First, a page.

We came to a total breakdown over a passage describing the Algerian hero of the novel—which is set in France in the early 1960s—as “cool but not hip.” I finally rewrote the passage eliminating both terms and throwing in a reference to Miles Davis. By then I had concluded that cross-cultural translation is a hopeless undertaking. I find that discovery reassuring. The human mind is stubborn and idiosyncratic, resisting the attempts, visible at every turn, to flatten and homogenize.
While few Italian novels are translated into English, English-language novels of all genres make it into Italian in droves every year. So many books are translated into English, Lucia told me, that standard ways of turning certain phrases have evolved to make the process quicker and, presumably, more profitable. It’s known as traduttese—translationese—and she deplores it. (Traduttese also refers to a wannabe American style adopted by Italian novelists who may have read too many works in translation.)
She had high standards. I did my best to knock them down. We argued over calco, too close modeling of the translation on the original. Where my novel’s hero is said to be “starved for friendship,” fear of calco led Lucy to translate, “he longed with all his heart to find a friend.” I persuaded her, calco notwithstanding, to go with aveva fame d’amici, closer to the dry original.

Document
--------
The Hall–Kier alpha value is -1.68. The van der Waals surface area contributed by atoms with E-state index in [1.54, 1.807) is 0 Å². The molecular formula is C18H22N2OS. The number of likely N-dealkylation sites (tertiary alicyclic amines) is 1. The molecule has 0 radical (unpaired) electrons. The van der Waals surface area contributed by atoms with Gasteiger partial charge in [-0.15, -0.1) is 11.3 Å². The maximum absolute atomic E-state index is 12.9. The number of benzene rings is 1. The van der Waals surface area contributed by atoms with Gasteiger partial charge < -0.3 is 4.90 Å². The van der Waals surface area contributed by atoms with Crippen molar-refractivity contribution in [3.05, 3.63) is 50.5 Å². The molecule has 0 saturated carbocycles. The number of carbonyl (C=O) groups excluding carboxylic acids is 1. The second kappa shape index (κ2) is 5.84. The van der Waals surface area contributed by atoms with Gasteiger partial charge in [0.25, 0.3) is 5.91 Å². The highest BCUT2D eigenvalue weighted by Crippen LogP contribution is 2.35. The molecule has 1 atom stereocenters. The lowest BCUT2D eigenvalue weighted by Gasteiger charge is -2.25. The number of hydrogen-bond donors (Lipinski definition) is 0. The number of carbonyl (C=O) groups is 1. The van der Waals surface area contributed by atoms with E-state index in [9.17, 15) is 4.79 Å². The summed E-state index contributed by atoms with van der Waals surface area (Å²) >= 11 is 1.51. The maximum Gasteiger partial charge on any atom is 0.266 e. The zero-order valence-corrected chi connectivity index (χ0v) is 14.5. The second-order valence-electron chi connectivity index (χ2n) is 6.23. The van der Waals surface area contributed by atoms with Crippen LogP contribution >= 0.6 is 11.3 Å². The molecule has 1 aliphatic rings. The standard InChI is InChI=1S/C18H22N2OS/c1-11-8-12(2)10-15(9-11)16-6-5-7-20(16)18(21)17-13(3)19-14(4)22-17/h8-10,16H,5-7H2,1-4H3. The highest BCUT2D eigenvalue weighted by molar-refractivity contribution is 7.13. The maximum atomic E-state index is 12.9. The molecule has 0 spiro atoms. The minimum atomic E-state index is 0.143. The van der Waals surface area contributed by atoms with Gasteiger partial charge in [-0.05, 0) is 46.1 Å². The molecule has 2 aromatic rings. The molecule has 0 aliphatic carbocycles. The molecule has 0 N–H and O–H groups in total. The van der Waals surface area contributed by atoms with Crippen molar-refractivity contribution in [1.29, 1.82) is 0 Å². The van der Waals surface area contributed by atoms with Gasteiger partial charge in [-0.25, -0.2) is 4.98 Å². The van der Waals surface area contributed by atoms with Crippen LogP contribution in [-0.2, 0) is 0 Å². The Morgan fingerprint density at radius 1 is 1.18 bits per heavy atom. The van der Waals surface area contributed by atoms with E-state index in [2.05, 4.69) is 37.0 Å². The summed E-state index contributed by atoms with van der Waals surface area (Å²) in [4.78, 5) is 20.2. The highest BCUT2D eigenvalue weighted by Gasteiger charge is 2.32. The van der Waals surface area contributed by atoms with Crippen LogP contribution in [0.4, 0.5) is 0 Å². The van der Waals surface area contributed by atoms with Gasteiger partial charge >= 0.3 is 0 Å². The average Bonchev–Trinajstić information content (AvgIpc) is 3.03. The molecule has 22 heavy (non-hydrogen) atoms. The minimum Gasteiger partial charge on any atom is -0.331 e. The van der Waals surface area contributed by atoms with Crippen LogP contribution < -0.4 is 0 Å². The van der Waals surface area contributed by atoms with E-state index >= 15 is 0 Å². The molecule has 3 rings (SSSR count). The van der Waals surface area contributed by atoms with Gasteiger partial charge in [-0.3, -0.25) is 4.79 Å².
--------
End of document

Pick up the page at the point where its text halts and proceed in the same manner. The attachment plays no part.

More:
Scorrevolezza is the quality editors demand in a translation, she told me. Fluidity. But what if the original was staccato and full of elisions, the nervous patter of a New York woman narrator? The sentence “I used to know Algeria by heart” gave us grief. Lucia found it too terse, telegraphic. “I knew Algeria like the palm of my hand"; I knew Algeria like an open book,” she suggested. I held out for a memoria—“from memory" —again closer to the English. She gave in, but submitted the final translation to her editors, with long exculpatory footnotes that quoted me verbatim. I sounded—whose fault was that?—like a crank.